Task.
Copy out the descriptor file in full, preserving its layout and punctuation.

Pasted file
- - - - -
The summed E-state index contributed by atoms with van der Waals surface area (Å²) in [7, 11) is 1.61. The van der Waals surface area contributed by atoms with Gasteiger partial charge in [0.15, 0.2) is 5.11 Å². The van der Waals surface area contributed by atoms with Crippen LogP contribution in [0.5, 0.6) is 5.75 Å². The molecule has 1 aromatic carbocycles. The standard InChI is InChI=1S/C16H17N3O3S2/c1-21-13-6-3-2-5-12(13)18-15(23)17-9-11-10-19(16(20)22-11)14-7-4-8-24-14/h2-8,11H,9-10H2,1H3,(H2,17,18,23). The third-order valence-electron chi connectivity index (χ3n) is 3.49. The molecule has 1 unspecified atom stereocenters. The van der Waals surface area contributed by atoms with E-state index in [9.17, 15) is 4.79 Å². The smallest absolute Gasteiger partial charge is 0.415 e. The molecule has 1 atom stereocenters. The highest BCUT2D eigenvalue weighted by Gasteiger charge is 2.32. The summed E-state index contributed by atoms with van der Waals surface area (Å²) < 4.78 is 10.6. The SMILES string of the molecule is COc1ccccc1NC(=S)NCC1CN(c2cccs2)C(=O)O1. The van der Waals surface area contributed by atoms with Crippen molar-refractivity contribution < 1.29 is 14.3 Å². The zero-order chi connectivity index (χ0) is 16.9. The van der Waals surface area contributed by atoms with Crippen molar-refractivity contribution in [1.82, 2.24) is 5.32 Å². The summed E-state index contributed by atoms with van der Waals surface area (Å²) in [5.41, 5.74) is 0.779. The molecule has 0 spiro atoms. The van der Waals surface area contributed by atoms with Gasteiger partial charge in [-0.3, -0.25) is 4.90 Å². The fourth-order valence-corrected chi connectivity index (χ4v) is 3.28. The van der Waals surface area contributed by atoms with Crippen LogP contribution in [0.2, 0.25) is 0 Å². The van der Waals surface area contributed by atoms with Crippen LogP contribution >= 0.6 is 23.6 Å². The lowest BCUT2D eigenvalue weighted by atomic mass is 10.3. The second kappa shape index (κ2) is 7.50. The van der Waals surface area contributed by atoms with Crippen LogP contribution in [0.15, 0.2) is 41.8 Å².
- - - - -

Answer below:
The summed E-state index contributed by atoms with van der Waals surface area (Å²) in [7, 11) is 1.61. The van der Waals surface area contributed by atoms with Gasteiger partial charge in [0.15, 0.2) is 5.11 Å². The van der Waals surface area contributed by atoms with Crippen LogP contribution in [0.5, 0.6) is 5.75 Å². The molecule has 1 aromatic carbocycles. The standard InChI is InChI=1S/C16H17N3O3S2/c1-21-13-6-3-2-5-12(13)18-15(23)17-9-11-10-19(16(20)22-11)14-7-4-8-24-14/h2-8,11H,9-10H2,1H3,(H2,17,18,23). The third-order valence-electron chi connectivity index (χ3n) is 3.49. The molecule has 1 unspecified atom stereocenters. The van der Waals surface area contributed by atoms with E-state index in [9.17, 15) is 4.79 Å². The smallest absolute Gasteiger partial charge is 0.415 e. The molecule has 1 atom stereocenters. The highest BCUT2D eigenvalue weighted by Gasteiger charge is 2.32. The summed E-state index contributed by atoms with van der Waals surface area (Å²) < 4.78 is 10.6. The SMILES string of the molecule is COc1ccccc1NC(=S)NCC1CN(c2cccs2)C(=O)O1. The van der Waals surface area contributed by atoms with Crippen molar-refractivity contribution < 1.29 is 14.3 Å². The zero-order chi connectivity index (χ0) is 16.9. The van der Waals surface area contributed by atoms with Crippen molar-refractivity contribution in [1.82, 2.24) is 5.32 Å². The summed E-state index contributed by atoms with van der Waals surface area (Å²) in [5.41, 5.74) is 0.779. The molecule has 0 spiro atoms. The van der Waals surface area contributed by atoms with Gasteiger partial charge in [-0.3, -0.25) is 4.90 Å². The fourth-order valence-corrected chi connectivity index (χ4v) is 3.28. The van der Waals surface area contributed by atoms with Crippen LogP contribution in [0.2, 0.25) is 0 Å². The van der Waals surface area contributed by atoms with Crippen LogP contribution >= 0.6 is 23.6 Å². The lowest BCUT2D eigenvalue weighted by atomic mass is 10.3. The second kappa shape index (κ2) is 7.50. The van der Waals surface area contributed by atoms with Crippen LogP contribution in [0.15, 0.2) is 41.8 Å².